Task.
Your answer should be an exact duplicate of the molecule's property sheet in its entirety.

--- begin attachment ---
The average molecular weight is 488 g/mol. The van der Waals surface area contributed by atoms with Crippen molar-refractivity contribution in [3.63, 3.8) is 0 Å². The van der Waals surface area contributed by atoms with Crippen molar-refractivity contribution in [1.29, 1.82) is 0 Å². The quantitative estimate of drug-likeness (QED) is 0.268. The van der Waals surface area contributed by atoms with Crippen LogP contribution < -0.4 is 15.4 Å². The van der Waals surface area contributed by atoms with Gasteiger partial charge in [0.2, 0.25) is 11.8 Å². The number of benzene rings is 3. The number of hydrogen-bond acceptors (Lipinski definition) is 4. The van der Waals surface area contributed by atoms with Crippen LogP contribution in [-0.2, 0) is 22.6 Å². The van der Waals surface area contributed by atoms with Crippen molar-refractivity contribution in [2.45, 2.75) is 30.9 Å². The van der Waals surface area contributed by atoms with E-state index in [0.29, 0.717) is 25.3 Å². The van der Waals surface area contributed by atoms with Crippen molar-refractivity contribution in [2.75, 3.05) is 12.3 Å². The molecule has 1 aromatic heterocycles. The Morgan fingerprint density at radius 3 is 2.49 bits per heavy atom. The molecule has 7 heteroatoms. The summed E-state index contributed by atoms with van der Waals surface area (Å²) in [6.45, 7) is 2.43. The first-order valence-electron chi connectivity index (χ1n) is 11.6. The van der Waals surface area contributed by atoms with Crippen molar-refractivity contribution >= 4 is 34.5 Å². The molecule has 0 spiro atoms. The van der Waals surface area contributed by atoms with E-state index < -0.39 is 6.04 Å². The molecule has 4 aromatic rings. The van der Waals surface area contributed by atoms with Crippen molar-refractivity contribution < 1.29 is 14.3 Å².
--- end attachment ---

The average molecular weight is 488 g/mol. The van der Waals surface area contributed by atoms with Crippen molar-refractivity contribution in [3.63, 3.8) is 0 Å². The van der Waals surface area contributed by atoms with Crippen molar-refractivity contribution in [1.29, 1.82) is 0 Å². The quantitative estimate of drug-likeness (QED) is 0.268. The van der Waals surface area contributed by atoms with Crippen LogP contribution < -0.4 is 15.4 Å². The van der Waals surface area contributed by atoms with Gasteiger partial charge in [0.2, 0.25) is 11.8 Å². The number of benzene rings is 3. The number of hydrogen-bond acceptors (Lipinski definition) is 4. The van der Waals surface area contributed by atoms with Crippen LogP contribution in [-0.2, 0) is 22.6 Å². The van der Waals surface area contributed by atoms with Crippen molar-refractivity contribution in [2.45, 2.75) is 30.9 Å². The van der Waals surface area contributed by atoms with E-state index in [0.29, 0.717) is 25.3 Å². The van der Waals surface area contributed by atoms with Crippen molar-refractivity contribution in [2.75, 3.05) is 12.3 Å². The molecule has 1 aromatic heterocycles. The Morgan fingerprint density at radius 3 is 2.49 bits per heavy atom. The molecule has 7 heteroatoms. The summed E-state index contributed by atoms with van der Waals surface area (Å²) in [6.45, 7) is 2.43. The first-order valence-electron chi connectivity index (χ1n) is 11.6. The van der Waals surface area contributed by atoms with Crippen molar-refractivity contribution >= 4 is 34.5 Å². The molecule has 0 spiro atoms. The van der Waals surface area contributed by atoms with E-state index < -0.39 is 6.04 Å². The molecule has 4 aromatic rings. The van der Waals surface area contributed by atoms with Crippen molar-refractivity contribution < 1.29 is 14.3 Å².